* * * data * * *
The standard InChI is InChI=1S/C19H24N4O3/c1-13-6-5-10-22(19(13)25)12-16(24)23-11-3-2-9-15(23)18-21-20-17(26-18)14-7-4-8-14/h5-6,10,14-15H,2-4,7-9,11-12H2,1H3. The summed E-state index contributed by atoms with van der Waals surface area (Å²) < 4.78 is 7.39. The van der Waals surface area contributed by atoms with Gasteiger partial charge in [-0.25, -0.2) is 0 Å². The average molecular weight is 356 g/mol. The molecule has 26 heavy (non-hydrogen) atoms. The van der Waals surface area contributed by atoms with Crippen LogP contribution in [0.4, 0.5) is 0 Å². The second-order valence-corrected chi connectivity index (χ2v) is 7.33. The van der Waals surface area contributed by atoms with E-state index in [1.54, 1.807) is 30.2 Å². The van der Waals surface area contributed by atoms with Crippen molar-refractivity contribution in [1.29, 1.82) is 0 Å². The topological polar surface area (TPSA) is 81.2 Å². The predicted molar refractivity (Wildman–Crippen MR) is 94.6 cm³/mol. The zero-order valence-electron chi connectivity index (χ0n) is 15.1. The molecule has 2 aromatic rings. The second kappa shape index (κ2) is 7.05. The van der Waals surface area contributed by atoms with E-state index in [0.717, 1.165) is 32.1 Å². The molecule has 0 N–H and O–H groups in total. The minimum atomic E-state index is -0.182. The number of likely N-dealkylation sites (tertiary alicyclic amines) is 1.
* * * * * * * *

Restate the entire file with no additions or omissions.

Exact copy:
The standard InChI is InChI=1S/C19H24N4O3/c1-13-6-5-10-22(19(13)25)12-16(24)23-11-3-2-9-15(23)18-21-20-17(26-18)14-7-4-8-14/h5-6,10,14-15H,2-4,7-9,11-12H2,1H3. The summed E-state index contributed by atoms with van der Waals surface area (Å²) < 4.78 is 7.39. The van der Waals surface area contributed by atoms with Gasteiger partial charge in [-0.25, -0.2) is 0 Å². The average molecular weight is 356 g/mol. The molecule has 26 heavy (non-hydrogen) atoms. The van der Waals surface area contributed by atoms with Crippen LogP contribution in [0.4, 0.5) is 0 Å². The second-order valence-corrected chi connectivity index (χ2v) is 7.33. The van der Waals surface area contributed by atoms with E-state index in [1.54, 1.807) is 30.2 Å². The van der Waals surface area contributed by atoms with Crippen molar-refractivity contribution in [1.29, 1.82) is 0 Å². The topological polar surface area (TPSA) is 81.2 Å². The predicted molar refractivity (Wildman–Crippen MR) is 94.6 cm³/mol. The zero-order valence-electron chi connectivity index (χ0n) is 15.1. The molecule has 2 aromatic rings. The second kappa shape index (κ2) is 7.05. The van der Waals surface area contributed by atoms with E-state index in [0.717, 1.165) is 32.1 Å². The molecule has 0 N–H and O–H groups in total. The minimum atomic E-state index is -0.182. The number of likely N-dealkylation sites (tertiary alicyclic amines) is 1.